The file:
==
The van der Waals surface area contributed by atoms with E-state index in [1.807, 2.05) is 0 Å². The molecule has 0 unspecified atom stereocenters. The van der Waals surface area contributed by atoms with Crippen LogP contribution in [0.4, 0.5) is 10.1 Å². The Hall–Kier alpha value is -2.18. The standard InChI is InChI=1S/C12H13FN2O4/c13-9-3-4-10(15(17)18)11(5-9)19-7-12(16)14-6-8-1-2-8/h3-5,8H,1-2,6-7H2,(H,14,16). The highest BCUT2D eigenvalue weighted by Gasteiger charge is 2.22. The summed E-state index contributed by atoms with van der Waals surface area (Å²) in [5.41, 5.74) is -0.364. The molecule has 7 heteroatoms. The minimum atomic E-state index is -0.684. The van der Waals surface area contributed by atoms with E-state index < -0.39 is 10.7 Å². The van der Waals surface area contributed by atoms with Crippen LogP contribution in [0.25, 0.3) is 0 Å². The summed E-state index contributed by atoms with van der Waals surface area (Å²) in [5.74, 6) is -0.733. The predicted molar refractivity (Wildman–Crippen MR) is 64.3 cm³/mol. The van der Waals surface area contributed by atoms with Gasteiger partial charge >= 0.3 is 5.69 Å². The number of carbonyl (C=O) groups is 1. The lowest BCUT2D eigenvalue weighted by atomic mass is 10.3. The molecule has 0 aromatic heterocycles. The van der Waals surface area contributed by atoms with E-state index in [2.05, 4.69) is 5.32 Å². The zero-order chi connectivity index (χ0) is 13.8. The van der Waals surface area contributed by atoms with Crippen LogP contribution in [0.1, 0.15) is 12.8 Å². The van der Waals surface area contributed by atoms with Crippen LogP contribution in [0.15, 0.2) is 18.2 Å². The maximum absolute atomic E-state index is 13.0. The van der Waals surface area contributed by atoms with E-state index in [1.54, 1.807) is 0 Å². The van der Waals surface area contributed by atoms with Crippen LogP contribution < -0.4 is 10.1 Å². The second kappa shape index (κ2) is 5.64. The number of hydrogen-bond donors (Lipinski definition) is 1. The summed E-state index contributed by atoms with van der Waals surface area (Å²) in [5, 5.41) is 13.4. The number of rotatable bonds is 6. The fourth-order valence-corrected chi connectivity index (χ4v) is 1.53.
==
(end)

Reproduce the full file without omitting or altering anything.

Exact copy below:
The van der Waals surface area contributed by atoms with E-state index in [1.807, 2.05) is 0 Å². The molecule has 0 unspecified atom stereocenters. The van der Waals surface area contributed by atoms with Crippen LogP contribution in [0.4, 0.5) is 10.1 Å². The Hall–Kier alpha value is -2.18. The standard InChI is InChI=1S/C12H13FN2O4/c13-9-3-4-10(15(17)18)11(5-9)19-7-12(16)14-6-8-1-2-8/h3-5,8H,1-2,6-7H2,(H,14,16). The highest BCUT2D eigenvalue weighted by Gasteiger charge is 2.22. The summed E-state index contributed by atoms with van der Waals surface area (Å²) in [5.41, 5.74) is -0.364. The molecule has 7 heteroatoms. The minimum atomic E-state index is -0.684. The van der Waals surface area contributed by atoms with E-state index < -0.39 is 10.7 Å². The van der Waals surface area contributed by atoms with Crippen LogP contribution in [0.25, 0.3) is 0 Å². The summed E-state index contributed by atoms with van der Waals surface area (Å²) in [5.74, 6) is -0.733. The predicted molar refractivity (Wildman–Crippen MR) is 64.3 cm³/mol. The van der Waals surface area contributed by atoms with Gasteiger partial charge >= 0.3 is 5.69 Å². The number of carbonyl (C=O) groups is 1. The lowest BCUT2D eigenvalue weighted by atomic mass is 10.3. The molecule has 0 aromatic heterocycles. The van der Waals surface area contributed by atoms with E-state index in [2.05, 4.69) is 5.32 Å². The zero-order chi connectivity index (χ0) is 13.8. The van der Waals surface area contributed by atoms with Crippen LogP contribution in [0.1, 0.15) is 12.8 Å². The van der Waals surface area contributed by atoms with Crippen LogP contribution in [0.15, 0.2) is 18.2 Å². The maximum absolute atomic E-state index is 13.0. The van der Waals surface area contributed by atoms with E-state index in [1.54, 1.807) is 0 Å². The van der Waals surface area contributed by atoms with Crippen LogP contribution < -0.4 is 10.1 Å². The second kappa shape index (κ2) is 5.64. The number of hydrogen-bond donors (Lipinski definition) is 1. The summed E-state index contributed by atoms with van der Waals surface area (Å²) in [5, 5.41) is 13.4. The number of rotatable bonds is 6. The fourth-order valence-corrected chi connectivity index (χ4v) is 1.53.